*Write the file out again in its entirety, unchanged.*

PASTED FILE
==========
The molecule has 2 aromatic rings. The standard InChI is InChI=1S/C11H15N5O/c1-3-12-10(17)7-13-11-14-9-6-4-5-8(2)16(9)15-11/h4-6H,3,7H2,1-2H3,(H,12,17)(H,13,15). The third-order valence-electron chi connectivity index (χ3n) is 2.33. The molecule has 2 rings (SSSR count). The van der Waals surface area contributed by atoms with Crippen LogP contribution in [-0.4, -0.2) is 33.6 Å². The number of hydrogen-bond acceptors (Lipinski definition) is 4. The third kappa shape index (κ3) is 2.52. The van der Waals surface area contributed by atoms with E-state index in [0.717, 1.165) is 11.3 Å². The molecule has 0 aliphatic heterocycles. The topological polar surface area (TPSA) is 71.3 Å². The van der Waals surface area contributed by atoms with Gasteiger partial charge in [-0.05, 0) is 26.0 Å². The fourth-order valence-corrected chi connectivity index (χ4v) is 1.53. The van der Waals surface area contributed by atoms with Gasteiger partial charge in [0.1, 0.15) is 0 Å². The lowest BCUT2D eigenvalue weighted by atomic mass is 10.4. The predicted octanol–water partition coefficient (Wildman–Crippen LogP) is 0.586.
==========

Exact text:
The molecule has 2 aromatic rings. The standard InChI is InChI=1S/C11H15N5O/c1-3-12-10(17)7-13-11-14-9-6-4-5-8(2)16(9)15-11/h4-6H,3,7H2,1-2H3,(H,12,17)(H,13,15). The third-order valence-electron chi connectivity index (χ3n) is 2.33. The molecule has 2 rings (SSSR count). The van der Waals surface area contributed by atoms with Crippen LogP contribution in [-0.4, -0.2) is 33.6 Å². The number of hydrogen-bond acceptors (Lipinski definition) is 4. The third kappa shape index (κ3) is 2.52. The van der Waals surface area contributed by atoms with E-state index in [0.717, 1.165) is 11.3 Å². The molecule has 0 aliphatic heterocycles. The topological polar surface area (TPSA) is 71.3 Å². The van der Waals surface area contributed by atoms with Gasteiger partial charge in [-0.05, 0) is 26.0 Å². The fourth-order valence-corrected chi connectivity index (χ4v) is 1.53. The van der Waals surface area contributed by atoms with Gasteiger partial charge in [0.1, 0.15) is 0 Å². The lowest BCUT2D eigenvalue weighted by atomic mass is 10.4. The predicted octanol–water partition coefficient (Wildman–Crippen LogP) is 0.586.